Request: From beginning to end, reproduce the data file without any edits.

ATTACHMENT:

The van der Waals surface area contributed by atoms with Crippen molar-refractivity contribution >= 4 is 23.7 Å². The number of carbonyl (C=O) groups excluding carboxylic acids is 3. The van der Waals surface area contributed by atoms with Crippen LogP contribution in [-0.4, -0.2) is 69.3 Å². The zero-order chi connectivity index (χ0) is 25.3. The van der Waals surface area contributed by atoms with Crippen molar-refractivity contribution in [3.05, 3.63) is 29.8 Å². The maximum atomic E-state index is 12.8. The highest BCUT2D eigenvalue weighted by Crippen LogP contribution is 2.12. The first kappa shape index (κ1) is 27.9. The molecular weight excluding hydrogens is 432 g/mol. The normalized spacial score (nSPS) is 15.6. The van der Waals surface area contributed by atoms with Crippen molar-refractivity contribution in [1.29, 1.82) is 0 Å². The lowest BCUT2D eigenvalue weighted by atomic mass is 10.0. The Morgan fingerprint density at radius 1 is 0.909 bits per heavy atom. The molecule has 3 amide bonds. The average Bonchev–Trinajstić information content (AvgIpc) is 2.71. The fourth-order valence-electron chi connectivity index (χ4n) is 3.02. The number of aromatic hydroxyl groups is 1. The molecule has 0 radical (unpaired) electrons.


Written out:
The van der Waals surface area contributed by atoms with Crippen molar-refractivity contribution >= 4 is 23.7 Å². The number of carbonyl (C=O) groups excluding carboxylic acids is 3. The van der Waals surface area contributed by atoms with Crippen LogP contribution in [-0.4, -0.2) is 69.3 Å². The zero-order chi connectivity index (χ0) is 25.3. The van der Waals surface area contributed by atoms with Crippen molar-refractivity contribution in [3.05, 3.63) is 29.8 Å². The maximum atomic E-state index is 12.8. The highest BCUT2D eigenvalue weighted by Crippen LogP contribution is 2.12. The first kappa shape index (κ1) is 27.9. The molecular weight excluding hydrogens is 432 g/mol. The normalized spacial score (nSPS) is 15.6. The van der Waals surface area contributed by atoms with Crippen molar-refractivity contribution in [1.29, 1.82) is 0 Å². The lowest BCUT2D eigenvalue weighted by atomic mass is 10.0. The Morgan fingerprint density at radius 1 is 0.909 bits per heavy atom. The molecule has 3 amide bonds. The average Bonchev–Trinajstić information content (AvgIpc) is 2.71. The fourth-order valence-electron chi connectivity index (χ4n) is 3.02. The number of aromatic hydroxyl groups is 1. The molecule has 0 radical (unpaired) electrons.